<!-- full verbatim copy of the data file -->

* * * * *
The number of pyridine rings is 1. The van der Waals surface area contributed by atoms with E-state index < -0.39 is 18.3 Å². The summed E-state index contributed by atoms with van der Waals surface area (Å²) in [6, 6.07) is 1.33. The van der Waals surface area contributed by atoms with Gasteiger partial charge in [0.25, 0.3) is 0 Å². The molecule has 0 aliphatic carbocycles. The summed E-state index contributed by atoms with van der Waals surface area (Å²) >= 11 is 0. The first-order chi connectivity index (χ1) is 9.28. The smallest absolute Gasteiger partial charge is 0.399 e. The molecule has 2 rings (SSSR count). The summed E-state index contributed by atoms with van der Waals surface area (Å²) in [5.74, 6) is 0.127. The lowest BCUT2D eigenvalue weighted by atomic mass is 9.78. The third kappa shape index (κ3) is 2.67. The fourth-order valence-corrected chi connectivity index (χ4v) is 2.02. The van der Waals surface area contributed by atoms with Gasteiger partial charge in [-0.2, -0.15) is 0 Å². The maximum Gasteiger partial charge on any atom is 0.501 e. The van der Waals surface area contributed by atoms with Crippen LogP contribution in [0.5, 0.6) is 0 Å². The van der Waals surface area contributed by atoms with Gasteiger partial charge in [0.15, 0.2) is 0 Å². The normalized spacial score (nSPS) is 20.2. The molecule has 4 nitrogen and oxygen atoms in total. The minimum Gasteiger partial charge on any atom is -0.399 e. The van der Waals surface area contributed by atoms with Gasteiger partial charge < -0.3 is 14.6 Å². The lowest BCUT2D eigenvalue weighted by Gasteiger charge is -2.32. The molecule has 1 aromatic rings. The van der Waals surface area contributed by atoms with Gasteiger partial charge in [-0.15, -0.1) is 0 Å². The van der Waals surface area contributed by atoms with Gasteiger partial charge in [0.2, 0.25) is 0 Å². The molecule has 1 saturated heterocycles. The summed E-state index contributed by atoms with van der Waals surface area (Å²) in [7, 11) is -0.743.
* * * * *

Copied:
The number of pyridine rings is 1. The van der Waals surface area contributed by atoms with E-state index < -0.39 is 18.3 Å². The summed E-state index contributed by atoms with van der Waals surface area (Å²) in [6, 6.07) is 1.33. The van der Waals surface area contributed by atoms with Gasteiger partial charge in [0.25, 0.3) is 0 Å². The molecule has 0 aliphatic carbocycles. The summed E-state index contributed by atoms with van der Waals surface area (Å²) >= 11 is 0. The first-order chi connectivity index (χ1) is 9.28. The smallest absolute Gasteiger partial charge is 0.399 e. The molecule has 2 rings (SSSR count). The summed E-state index contributed by atoms with van der Waals surface area (Å²) in [5.74, 6) is 0.127. The lowest BCUT2D eigenvalue weighted by atomic mass is 9.78. The third kappa shape index (κ3) is 2.67. The fourth-order valence-corrected chi connectivity index (χ4v) is 2.02. The van der Waals surface area contributed by atoms with Gasteiger partial charge in [-0.2, -0.15) is 0 Å². The maximum Gasteiger partial charge on any atom is 0.501 e. The van der Waals surface area contributed by atoms with Crippen LogP contribution in [0.5, 0.6) is 0 Å². The van der Waals surface area contributed by atoms with Gasteiger partial charge in [0.15, 0.2) is 0 Å². The normalized spacial score (nSPS) is 20.2. The molecule has 4 nitrogen and oxygen atoms in total. The minimum Gasteiger partial charge on any atom is -0.399 e. The van der Waals surface area contributed by atoms with Gasteiger partial charge < -0.3 is 14.6 Å². The lowest BCUT2D eigenvalue weighted by Gasteiger charge is -2.32. The molecule has 1 aromatic rings. The van der Waals surface area contributed by atoms with Gasteiger partial charge in [-0.15, -0.1) is 0 Å². The van der Waals surface area contributed by atoms with Gasteiger partial charge in [0.2, 0.25) is 0 Å². The molecule has 1 saturated heterocycles. The summed E-state index contributed by atoms with van der Waals surface area (Å²) in [7, 11) is -0.743.